Skip to comments.He Knew He Was Right(Evan Thomas eulogizes Bill Buckley)
Posted on 03/01/2008 7:57:58 PM PST by kellynla
The Buckley dinner salons were held at Bill and Patricia's Park Avenue apartment, a ground-floor maisonette at 73rd Street in Manhattan. Literary sportsman George Plimpton might be there, chatting with statesman Henry Kissinger or novelist Dominick Dunne. At the same time, standing in the corner might be a lumpy, Trotskyite-turned-Catholic intellectual talking to a nervous Yale undergraduate. There were rarely politicians to be seen at the Buckleys' elegant home, but, standing by the Bösendorfer piano in the living room, guests often heard worldclass pianist Bruce Levingston playing the same Bach concerto he would be performing the next week at Carnegie Hall. (Buckley had heard Levingston play Bach as a 23-year old prodigy and asked him to come sailing; the two men became lifelong poker buddies. "He never, never folded," Levingston recalls.)
The dining room was grand, two tables for 10 set with silver flatware and fine china, with the Buckleys' Cavalier King Charles spaniels swirling about. "The first time I had dinner, they put a finger bowl in front of me and I wasn't sure if I should drink it," says David Brooks, now a New York Times columnist, then an editorial assistant at Buckley's National Review. Buckley had offered Brooks a job after Brooks, a University of Chicago student, wrote a funny, if smart-alecky, parody of Buckley's name-dropping memoir, "Overdrive," for the school newspaper. Guests were sometimes daunted: after dinner, Buckley might call on one or two to stand and speak on whatever they felt strongly about. But there was a "charming and childlike side to Buckley," Levingston says. Buckley treated his guests equally, expressing as much interest in the Yale undergrad on his right as in the former secretary of State on his leftor more if the student had something refreshing to say...
(Excerpt) Read more at newsweek.com ...
Newsweak predictably uses Buckley’s name to bash his fellow conservatives.
A mixed bag, snide at times, and much too long, but some good details worked in here and there. About the only time I ever read Evan Thomas and actually learned anything.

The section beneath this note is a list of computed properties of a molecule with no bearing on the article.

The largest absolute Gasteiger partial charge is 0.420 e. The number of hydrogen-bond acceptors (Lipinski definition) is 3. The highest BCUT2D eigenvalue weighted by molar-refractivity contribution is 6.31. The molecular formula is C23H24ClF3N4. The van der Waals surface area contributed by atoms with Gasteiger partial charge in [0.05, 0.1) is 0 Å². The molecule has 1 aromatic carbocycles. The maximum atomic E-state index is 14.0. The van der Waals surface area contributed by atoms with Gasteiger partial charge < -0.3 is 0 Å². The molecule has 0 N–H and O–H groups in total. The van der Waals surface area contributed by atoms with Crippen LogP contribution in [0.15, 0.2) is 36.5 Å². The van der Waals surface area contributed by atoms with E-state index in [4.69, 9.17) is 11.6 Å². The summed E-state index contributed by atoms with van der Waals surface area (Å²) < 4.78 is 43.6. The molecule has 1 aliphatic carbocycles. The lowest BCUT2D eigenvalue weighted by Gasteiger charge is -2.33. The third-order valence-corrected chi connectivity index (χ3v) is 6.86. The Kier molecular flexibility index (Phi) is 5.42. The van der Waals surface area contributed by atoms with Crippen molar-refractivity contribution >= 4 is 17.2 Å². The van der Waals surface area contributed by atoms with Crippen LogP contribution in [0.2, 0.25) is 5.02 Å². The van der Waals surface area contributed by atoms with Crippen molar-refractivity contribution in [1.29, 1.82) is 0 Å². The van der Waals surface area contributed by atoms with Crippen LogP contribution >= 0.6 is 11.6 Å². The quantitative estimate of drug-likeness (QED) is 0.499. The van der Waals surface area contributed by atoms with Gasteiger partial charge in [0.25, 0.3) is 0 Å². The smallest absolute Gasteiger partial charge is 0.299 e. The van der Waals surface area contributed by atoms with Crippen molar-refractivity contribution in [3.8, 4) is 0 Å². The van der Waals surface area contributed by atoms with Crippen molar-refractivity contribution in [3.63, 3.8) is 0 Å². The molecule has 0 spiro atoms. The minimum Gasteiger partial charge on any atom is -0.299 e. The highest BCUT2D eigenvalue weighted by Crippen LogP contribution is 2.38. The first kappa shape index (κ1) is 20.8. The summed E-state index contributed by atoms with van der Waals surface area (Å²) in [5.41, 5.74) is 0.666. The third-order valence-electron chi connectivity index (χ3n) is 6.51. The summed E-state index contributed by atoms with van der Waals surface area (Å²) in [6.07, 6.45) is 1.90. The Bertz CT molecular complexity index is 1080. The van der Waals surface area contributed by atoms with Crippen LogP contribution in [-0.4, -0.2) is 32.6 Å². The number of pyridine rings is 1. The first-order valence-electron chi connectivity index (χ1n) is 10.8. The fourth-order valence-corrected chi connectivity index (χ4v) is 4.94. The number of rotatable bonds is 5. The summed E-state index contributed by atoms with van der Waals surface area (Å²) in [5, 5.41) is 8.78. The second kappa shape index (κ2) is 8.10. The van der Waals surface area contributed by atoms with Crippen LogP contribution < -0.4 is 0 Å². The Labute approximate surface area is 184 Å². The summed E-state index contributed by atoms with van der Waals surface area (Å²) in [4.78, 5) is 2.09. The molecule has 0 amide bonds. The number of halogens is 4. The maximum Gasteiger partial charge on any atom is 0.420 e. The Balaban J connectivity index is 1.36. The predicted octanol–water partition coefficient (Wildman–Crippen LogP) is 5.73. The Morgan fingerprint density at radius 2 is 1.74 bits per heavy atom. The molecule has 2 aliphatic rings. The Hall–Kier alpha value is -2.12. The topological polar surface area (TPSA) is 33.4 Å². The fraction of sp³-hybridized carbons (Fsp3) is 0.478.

A relatively fair piece from the leftist, Thomas.
I just watched a very nice special on FOX with David Asman- he had interviewed WFB several months ago- and put it together with some memories from friends. It was a lengthy interview- Buckley was sharp as ever, and funny as always.
David Brooks could use some lessons in conservatism.
Buckley lived on the coast in Stamford Conn. A college buddy of mine grew up on an island just off Buckley's house. I was invited to spend a week there once. And had the a similar fingerbowl experience. It was a little more complicated because they were serving fresh blueberries. I really wanted the blueberries. Problem was, there was a really flat plate and the fingerbowl. The flat plate seemed like a stupid place to put blueberries. And I thought the water in the fingerbowl was perhaps a clear syrup to put the blueberries in. Suspecting I did not have enough data, I just did nothing. Then mom put her blueberries on the plate and dipped her fingers in the fingerbowl.
OTOH, my buddy dumped the fingerbowl and filled it up with blueberries.
“All the beautiful spirits find themselves”
Hardly the case.
I remember watching “Firing Line” back in the late sixties and Mr. Buckley had as his guest, Norman Thomas, the socialist party candidate for POTUS from 1928 to 1948, and the grandfather of Evan Thomas.
Mr.Buckley was respectful to Thomas, but he was also ferocious in attacking socialism, and the crimes committed on it’s behalf.
“Mr.Buckley was respectful to Thomas, but he was also ferocious in attacking socialism, and the crimes committed on its behalf.”
There is a lesson for all of us.
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